By Andrej Kupetz

The German Design Award 2018 in the Personality category went to Jil Sander for her life’s work – a fitting honour for the Queen of Less, whose holistic understanding of design remains as unique today as it’s always been.

Fashion isn’t a German thing. The elegance of the moment, the fleetingness of beauty – neither really fits in with a culture inclined to constant fathoming and profound deliberation, with the inventors of sustainability and the motor car. And while our long and terrible military past might have done wonders for the fortunes of instant pea soup and steel helmets, unlike the British Empire it failed to translate military attire into classics of civilian fashion such as raglan sleeves, trench or duffle coats.

Portrait Jil Sander. Foto: Peter Lindbergh
Jil Sander © Peter Lindbergh. Source: German Design Council

At the same time as French trunk maker Louis Vuitton was laying the foundations for elegant travel with his lightweight luggage, German master carpenter Michael Thonet was inventing the off-the-peg chair – a product that spread throughout the world on a massive scale. When the Bauhaus teachers were busy bending tubular steel into furniture, Coco Chanel was revolutionising our perception of women through fashion. In Germany we invented brand management, television and MP3 technology, whereas modernist fashion continued to come from Paris, later from Milan, New York and London.

Jil Sander once said: “I’m anti-fashion.” But is the most eminent female designer of our time also the most German? You could certainly see it that way, especially as the connection with her native Hamburg has always been important to her. But on closer inspection, you realise it’s only true up to a point. What’s definitely Hanseatic about Jil Sander is the non-colourfulness of her fashions. The same deep blue in which Kiel tailor Berger & Colani clothed the Kaiser’s navy in the late 19th century is actually the only obvious sign of this otherwise thoroughly international brand’s regional origins.

The fact that Jil Sander is German has never been particularly relevant to the brand’s success – many of her numerous customers all over the world aren’t even aware of it. And yet her self-definition of developing a clear-cut attitude for all areas of her work, of asserting that attitude consistently and defending it against all odds, also makes the brand a typically German entrepreneurial phenomenon.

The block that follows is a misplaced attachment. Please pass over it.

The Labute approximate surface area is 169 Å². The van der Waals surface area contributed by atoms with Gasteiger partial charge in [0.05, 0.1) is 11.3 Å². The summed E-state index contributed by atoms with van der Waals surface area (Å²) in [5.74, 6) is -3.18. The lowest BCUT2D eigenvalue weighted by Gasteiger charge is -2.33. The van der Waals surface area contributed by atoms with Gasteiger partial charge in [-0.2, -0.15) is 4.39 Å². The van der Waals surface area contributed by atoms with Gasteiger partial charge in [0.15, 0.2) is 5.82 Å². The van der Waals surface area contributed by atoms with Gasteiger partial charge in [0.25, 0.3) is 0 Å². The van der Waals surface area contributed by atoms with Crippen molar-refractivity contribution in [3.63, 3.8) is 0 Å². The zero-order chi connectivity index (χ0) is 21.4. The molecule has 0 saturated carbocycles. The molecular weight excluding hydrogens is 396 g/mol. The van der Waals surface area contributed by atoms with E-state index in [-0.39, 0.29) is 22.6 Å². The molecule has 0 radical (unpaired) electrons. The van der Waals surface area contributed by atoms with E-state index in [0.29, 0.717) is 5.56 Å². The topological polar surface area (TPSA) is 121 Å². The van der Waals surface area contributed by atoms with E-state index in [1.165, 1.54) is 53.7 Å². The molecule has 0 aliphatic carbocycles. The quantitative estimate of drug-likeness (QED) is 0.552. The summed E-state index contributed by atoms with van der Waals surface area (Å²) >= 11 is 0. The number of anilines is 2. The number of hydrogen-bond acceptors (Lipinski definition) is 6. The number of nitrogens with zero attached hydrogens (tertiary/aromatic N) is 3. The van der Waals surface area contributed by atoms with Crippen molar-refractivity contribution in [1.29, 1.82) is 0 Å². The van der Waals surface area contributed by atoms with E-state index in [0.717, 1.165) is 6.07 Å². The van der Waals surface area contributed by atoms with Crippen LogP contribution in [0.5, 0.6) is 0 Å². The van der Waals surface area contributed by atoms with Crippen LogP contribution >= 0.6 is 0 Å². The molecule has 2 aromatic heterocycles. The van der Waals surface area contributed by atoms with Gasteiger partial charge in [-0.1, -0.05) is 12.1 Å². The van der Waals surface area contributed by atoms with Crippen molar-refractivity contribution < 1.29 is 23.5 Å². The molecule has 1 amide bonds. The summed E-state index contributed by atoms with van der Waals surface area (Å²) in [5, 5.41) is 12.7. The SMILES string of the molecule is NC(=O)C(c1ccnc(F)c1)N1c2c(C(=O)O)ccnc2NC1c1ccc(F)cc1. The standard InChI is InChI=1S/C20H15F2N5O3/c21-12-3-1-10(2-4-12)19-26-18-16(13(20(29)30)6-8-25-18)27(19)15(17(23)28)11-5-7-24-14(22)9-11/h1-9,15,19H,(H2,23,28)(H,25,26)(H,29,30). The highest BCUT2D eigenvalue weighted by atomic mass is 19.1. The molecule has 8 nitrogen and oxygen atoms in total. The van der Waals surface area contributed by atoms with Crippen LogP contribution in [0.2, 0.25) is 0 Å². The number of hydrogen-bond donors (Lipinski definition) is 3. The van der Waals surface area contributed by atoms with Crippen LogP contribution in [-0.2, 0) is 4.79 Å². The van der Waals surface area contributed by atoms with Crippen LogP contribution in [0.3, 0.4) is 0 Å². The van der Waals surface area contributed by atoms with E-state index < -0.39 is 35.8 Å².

Just as the brothers Arthur and Erwin Braun wanted to do everything differently because nothing in their world lived up to their expectations, and just as brands like Bulthaup, Dornbracht, Erco or Apple have emulated their example, so too the young textile engineer and fashion editor Jil Sander wanted to do everything differently to what she found in her native country.

Consideration of the context

And yet she has only ever designed for herself, for the concrete needs of a personality that is both strong and vulnerable, modern and actively formative. It’s impossible to imagine any greater manifestation of user centricity. It inevitably gives rise to a strategy that considers things in a context rather than isolating them. For Jil Sander, designing the sales setting for her fashions was the most natural thing in the world, as was defining the photography, the graphics and the packaging for her products.

The German Design Council promotes a holistic understanding of design. What matters to us is the deliberate design of all the perceptible messages a product or brand conveys with the goal of addressing customers’ needs better and more sustainably.

This understanding is based on the concepts of attitude – identity and authenticity – and form – design and quality. They imply that holistic design represents the result of actively practised corporate culture and social responsibility with the aim of achieving a lasting improvement in people’s quality of life.

There is no more worthy recipient of the German Design Award 2018’s personality accolade than German designer Jil Sander. She is a universe of her own.


First published in the German Design Awards catalogue 2018. Picture © Peter Lindbergh. Source: German Design Council.

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